Hon. Lillian Wan discusses her transition from trial to appellate judge
In a recent episode of the Diversity Dialogues podcast, hosted by the New York State Unified Court System, the Hon. Lillian Wan, the first and only Asian American woman to serve on any of New York’s Appellate Division courts, discussed her life experiences, biases she faced, and how these shaped her career.
Justice Wan is a barrier-breaking legal figure with a rich career spanning family law to appellate adjudication. A Brooklyn Supreme Court alumnus, she was initially appointed to Family Court by Mayor Michael Bloomberg in 2012 before her appointment to the Court of Claims in 2018 by Gov. Andrew Cuomo. Elevated to the Appellate Division in 2022 by Gov. Kathy Hochul, Justice Wan has navigated her way through the legal landscape while confronting the challenges that came with being the daughter of Chinese immigrants.
She began her legal career as a litigator at the Family Court Legal Services Division, dealing with abuse and neglect cases. Later, she served as a court attorney/referee in Kings County Surrogate’s Court, handling diverse matters from trusts to adoptions.
Born to Chinese parents who migrated to the U.S. in search of better opportunities, Justice Wan grew up mostly in Malverne, Nassau County, grappling with the complexities of her Asian American identity amidst a predominantly non-Asian community.
Justice Wan spoke candidly about her childhood as the daughter of immigrant parents and the assumptions people made based on her appearance. “I wanted to make sure that, especially when I became a judge, that I fostered an inclusive environment,” she said.
Justice Wan, who began her legal career as an Administration for Children’s Services (ACS) attorney, did not always plan on becoming a lawyer. She originally considered careers in teaching and social work.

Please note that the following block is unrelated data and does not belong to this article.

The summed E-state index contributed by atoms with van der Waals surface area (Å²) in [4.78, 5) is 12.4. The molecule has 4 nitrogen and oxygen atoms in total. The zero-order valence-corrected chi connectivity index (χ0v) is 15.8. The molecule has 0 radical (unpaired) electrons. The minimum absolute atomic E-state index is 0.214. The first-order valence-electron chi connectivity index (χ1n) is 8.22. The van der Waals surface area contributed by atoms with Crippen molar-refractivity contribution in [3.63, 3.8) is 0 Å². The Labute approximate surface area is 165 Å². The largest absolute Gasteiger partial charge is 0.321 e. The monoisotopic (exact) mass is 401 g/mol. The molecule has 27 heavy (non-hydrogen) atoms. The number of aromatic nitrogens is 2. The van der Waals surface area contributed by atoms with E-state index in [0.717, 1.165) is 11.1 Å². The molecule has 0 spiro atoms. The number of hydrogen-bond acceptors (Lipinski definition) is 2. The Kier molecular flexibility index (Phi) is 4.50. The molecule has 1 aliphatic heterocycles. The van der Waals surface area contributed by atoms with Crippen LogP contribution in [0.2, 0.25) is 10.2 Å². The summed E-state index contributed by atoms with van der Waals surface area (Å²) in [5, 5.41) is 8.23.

It wasn’t until working closely with Judge Margarita López Torres, the first Latino Surrogate in the history of New York State, that Wan saw a judicial role as attainable.
“That judge that I worked with was Margarita López Torres, the surrogate in Brooklyn at the time, and I believe the first Latino surrogate in the history of New York State. So she was a wonderful mentor to me,” Wan said.
Switching from being a trial judge to an appellate judge involved a substantial transition, she said. Appellate courts are more like “team sports” requiring collective decision-making, unlike the solitary role of a trial judge.
Wan served as president of the Asian American Judges Association for three years. The organization focuses on promoting diversity and the inclusion of Asian American judges at all levels. “It is hard to be what you can’t see,” she noted, underscoring the importance of role models in the judiciary.
Additionally, Judge Wan chairs the court system’s Advisory Committee on Judicial Ethics, a role she took on after being recruited by the Hon. Randall Eng in 2017. The committee functions somewhat like an appellate body, providing advisory opinions on ethical questions posed by judges across the state.
The “Amici” podcast, hosted on Soundcloud.com, is designed to offer insights and information from New York’s judges and the Unified Court System to a broader audience.
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